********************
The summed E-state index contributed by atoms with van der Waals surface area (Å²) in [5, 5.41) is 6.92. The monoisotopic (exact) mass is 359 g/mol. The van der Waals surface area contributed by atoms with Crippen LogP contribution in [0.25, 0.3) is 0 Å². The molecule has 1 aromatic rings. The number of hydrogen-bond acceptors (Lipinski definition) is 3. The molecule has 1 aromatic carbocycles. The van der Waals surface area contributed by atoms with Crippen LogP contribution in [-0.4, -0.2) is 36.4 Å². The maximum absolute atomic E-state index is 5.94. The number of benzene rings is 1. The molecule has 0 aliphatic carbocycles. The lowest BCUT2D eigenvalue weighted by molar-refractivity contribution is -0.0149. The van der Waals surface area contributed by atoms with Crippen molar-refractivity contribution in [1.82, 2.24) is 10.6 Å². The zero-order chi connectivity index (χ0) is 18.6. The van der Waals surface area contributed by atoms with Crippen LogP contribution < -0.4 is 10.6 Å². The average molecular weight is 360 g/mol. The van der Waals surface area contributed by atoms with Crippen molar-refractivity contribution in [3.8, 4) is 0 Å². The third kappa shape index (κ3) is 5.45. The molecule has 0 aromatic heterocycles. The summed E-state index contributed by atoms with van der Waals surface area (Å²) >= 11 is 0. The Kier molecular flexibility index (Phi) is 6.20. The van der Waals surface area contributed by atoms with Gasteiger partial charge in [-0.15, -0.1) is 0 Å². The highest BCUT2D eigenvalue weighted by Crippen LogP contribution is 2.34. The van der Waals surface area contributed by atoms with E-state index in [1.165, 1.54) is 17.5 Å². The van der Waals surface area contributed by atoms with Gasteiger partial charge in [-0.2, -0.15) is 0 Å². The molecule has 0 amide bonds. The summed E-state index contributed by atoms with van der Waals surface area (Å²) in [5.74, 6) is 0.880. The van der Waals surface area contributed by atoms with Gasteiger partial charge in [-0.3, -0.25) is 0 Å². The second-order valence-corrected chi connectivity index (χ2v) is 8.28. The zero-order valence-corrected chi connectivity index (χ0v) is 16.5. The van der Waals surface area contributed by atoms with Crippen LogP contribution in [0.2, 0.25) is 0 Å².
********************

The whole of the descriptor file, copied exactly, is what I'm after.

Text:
The summed E-state index contributed by atoms with van der Waals surface area (Å²) in [5, 5.41) is 6.92. The monoisotopic (exact) mass is 359 g/mol. The van der Waals surface area contributed by atoms with Crippen LogP contribution in [0.25, 0.3) is 0 Å². The molecule has 1 aromatic rings. The number of hydrogen-bond acceptors (Lipinski definition) is 3. The molecule has 1 aromatic carbocycles. The van der Waals surface area contributed by atoms with Crippen LogP contribution in [-0.4, -0.2) is 36.4 Å². The maximum absolute atomic E-state index is 5.94. The number of benzene rings is 1. The molecule has 0 aliphatic carbocycles. The lowest BCUT2D eigenvalue weighted by molar-refractivity contribution is -0.0149. The van der Waals surface area contributed by atoms with Crippen molar-refractivity contribution in [1.82, 2.24) is 10.6 Å². The zero-order chi connectivity index (χ0) is 18.6. The van der Waals surface area contributed by atoms with Crippen LogP contribution < -0.4 is 10.6 Å². The average molecular weight is 360 g/mol. The van der Waals surface area contributed by atoms with Crippen molar-refractivity contribution in [3.8, 4) is 0 Å². The third kappa shape index (κ3) is 5.45. The molecule has 0 aromatic heterocycles. The summed E-state index contributed by atoms with van der Waals surface area (Å²) >= 11 is 0. The Kier molecular flexibility index (Phi) is 6.20. The van der Waals surface area contributed by atoms with Gasteiger partial charge in [-0.15, -0.1) is 0 Å². The highest BCUT2D eigenvalue weighted by Crippen LogP contribution is 2.34. The van der Waals surface area contributed by atoms with E-state index in [1.165, 1.54) is 17.5 Å². The van der Waals surface area contributed by atoms with Gasteiger partial charge in [-0.2, -0.15) is 0 Å². The molecule has 0 amide bonds. The summed E-state index contributed by atoms with van der Waals surface area (Å²) in [5.74, 6) is 0.880. The van der Waals surface area contributed by atoms with Gasteiger partial charge in [-0.3, -0.25) is 0 Å². The second-order valence-corrected chi connectivity index (χ2v) is 8.28. The zero-order valence-corrected chi connectivity index (χ0v) is 16.5. The van der Waals surface area contributed by atoms with Crippen LogP contribution in [0.2, 0.25) is 0 Å².